Property Tax Lien investing is often advertised as a high income,
passive investment that anyone can do. Conduct a few hours of research and show up at the county auction and earn unlimited
passive income.Well, that’s complete
I’m sure you have seen books and courses on television touting
the unlimited wealth you can generate for very little work. The fact is that there are better and more
ethical ways to make money on property through unpaid property taxes.
First I’d like to explain why I do not bother with
purchasing tax liens. Only about 6 percent of delinquent tax liens end up in
foreclosure, and of those, only one half of one percent is successful in that
they are not redeemed (before foreclosure is complete). That’s because most properties have liens and
the taxes will eventually be paid by the lien holder. Additionally there can be a ton of fees and
if you are in the rare position of acquiring one of these properties, you are
basically stealing it from the owner and evicting them as a final f#*K
I just can’t do it.
In the event that you find a property that has no lien, there will likely be so much competition for the property, if it has
any true value, that the bidding will
take down the interest rate to below an acceptable investment
return.Not to mention that you will
likely be pitted against law firms and other sharks that have done a ton of due
diligence.It Sucks, and is not for the
faint at heart.
My approach is somewhat different, but it has allowed me to
purchase many valuable properties over the years.It can be a grind at times, but it also
doesn’t screw the current owner out of their bounty.
There are over $14 Billion in unpaid property taxes every year
and it is all public information.They’re
easy to find and once you learn the most efficient way to review them you can
literally look through hundreds in an hour.My favorite way is using a GIS viewer as I can probably look at over 400
properties in an hour which includes any lienholders.I compile a list of all properties with unpaid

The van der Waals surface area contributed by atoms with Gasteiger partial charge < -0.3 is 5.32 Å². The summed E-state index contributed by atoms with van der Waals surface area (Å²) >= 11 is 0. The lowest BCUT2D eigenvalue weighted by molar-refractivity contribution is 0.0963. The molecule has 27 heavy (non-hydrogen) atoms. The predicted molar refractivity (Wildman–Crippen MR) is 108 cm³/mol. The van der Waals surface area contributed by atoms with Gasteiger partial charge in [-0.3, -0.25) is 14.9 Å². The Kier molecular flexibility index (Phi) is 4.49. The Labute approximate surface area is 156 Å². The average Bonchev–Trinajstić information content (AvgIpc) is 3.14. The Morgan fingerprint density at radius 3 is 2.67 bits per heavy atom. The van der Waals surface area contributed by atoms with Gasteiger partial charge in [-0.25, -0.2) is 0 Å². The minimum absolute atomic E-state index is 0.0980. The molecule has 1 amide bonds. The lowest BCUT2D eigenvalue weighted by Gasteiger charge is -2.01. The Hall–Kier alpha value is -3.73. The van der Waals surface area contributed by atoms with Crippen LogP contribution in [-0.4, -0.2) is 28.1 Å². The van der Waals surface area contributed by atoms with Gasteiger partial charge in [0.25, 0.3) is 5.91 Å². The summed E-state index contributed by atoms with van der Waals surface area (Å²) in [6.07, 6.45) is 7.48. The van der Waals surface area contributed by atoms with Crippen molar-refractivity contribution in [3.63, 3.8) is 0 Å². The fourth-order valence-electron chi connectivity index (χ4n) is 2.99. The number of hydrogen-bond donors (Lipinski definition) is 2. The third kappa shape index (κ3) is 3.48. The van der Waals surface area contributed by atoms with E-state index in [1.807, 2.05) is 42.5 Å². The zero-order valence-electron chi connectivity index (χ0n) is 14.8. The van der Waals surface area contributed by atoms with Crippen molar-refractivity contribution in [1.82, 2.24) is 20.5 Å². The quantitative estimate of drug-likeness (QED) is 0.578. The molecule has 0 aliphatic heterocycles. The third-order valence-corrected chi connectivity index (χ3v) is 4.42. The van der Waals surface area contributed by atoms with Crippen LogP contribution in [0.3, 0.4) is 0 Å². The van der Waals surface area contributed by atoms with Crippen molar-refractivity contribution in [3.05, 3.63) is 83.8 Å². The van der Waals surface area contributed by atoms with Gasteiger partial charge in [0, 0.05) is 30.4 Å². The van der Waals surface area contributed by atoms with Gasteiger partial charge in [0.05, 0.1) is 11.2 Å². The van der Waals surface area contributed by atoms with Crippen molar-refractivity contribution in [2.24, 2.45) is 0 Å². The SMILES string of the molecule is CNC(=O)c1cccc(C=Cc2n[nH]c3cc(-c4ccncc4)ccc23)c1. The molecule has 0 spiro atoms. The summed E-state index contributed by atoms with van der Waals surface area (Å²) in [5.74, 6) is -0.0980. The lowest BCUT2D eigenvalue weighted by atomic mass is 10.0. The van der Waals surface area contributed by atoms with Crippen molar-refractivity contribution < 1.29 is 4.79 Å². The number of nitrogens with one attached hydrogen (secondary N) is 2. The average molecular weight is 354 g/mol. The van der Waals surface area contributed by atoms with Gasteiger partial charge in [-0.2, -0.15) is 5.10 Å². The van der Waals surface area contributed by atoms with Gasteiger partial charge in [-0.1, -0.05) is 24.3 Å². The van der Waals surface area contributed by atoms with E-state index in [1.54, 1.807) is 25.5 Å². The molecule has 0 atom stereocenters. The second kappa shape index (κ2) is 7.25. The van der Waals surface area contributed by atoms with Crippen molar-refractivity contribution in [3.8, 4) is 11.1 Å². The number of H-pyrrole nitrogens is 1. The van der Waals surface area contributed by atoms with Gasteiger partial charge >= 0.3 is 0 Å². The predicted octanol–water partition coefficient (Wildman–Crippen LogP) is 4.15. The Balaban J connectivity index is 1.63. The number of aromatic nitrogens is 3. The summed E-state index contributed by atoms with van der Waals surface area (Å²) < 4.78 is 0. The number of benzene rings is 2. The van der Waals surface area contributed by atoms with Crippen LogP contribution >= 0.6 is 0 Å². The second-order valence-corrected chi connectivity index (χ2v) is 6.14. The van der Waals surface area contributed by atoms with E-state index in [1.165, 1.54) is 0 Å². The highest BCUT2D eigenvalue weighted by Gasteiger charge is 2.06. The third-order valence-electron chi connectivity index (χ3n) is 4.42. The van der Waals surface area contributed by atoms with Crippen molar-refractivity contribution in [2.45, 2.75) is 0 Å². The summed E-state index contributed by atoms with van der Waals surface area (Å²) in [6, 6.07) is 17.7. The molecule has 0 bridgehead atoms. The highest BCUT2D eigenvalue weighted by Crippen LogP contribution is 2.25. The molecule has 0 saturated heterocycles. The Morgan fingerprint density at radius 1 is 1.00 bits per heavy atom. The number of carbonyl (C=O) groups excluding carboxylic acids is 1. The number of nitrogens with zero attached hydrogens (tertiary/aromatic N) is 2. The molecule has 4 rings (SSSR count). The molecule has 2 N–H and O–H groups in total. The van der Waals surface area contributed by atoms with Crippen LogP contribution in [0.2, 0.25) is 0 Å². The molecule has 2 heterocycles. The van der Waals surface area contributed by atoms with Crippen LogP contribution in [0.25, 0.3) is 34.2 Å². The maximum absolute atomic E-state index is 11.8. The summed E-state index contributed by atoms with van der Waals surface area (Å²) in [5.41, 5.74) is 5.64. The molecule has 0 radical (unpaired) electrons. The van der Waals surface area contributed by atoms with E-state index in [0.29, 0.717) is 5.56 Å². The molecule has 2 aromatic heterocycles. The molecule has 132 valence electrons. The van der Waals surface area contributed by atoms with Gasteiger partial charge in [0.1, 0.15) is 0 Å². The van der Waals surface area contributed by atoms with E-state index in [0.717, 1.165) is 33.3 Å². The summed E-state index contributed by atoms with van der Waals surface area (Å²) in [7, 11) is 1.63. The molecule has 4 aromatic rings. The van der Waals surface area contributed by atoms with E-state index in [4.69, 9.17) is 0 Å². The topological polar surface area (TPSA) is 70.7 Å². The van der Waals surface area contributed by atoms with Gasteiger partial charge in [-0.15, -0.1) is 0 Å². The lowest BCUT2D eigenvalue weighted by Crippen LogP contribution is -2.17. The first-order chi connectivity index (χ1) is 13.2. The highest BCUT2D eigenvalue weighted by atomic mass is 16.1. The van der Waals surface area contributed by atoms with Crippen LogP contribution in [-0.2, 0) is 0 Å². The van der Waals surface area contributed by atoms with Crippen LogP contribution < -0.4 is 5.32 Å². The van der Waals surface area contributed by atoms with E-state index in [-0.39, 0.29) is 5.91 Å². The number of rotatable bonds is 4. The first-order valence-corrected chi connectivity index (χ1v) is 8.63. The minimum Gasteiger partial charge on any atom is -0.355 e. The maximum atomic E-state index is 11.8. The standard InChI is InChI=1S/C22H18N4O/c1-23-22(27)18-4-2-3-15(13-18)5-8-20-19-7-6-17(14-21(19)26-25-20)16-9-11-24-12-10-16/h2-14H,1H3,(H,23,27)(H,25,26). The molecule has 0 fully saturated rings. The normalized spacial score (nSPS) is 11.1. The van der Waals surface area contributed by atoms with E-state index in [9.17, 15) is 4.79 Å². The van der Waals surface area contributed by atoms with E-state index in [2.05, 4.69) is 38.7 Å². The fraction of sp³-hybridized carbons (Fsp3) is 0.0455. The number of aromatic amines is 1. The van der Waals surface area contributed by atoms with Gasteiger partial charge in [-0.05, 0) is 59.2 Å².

taxes over multiple installments and begin to prioritize them by value.
Value can mean a lot of things to a lot of people.It could be proximity to another business,
zoning, or ability to combine with another property in the future.At the end of the day it’s still location,
Let me give you an example of a plot of land I acquired
using this technique.The attached picture is an aerial view of
multiple properties I acquired over approximately one year.During
a standard search I found close to 50 properties whose taxes were unpaid.I prioritized them and this one floated to
the top of my list (Property #2).Why?Because it was on a busy
street, the neighbor has commercial zoning, and although it is small and
difficult to develop, it has several opportunities to potentially combine with
I approached the owner to see if he was interested in
selling.The owner is paying a
ridiculous amount in penalties every month from the unpaid back taxes which
generally mean that he is in some type of financial trouble and is likely
willing to listen to an offer.This is
the biggest difference with my approach.The owner doesn’t get screwed.
But before I committed to the deal I quickly did research on
the surrounding lots.Property #1 was
completely worthless.Garbage!It was landlocked by other properties and
oddly shaped and therefore could not be developed on its own.However, when combined with Property #2 it
became very valuable.I did a little
research on it and discovered that the county owned it for unpaid taxes.The property was so bad that a tax lien was
never purchased against it.It was going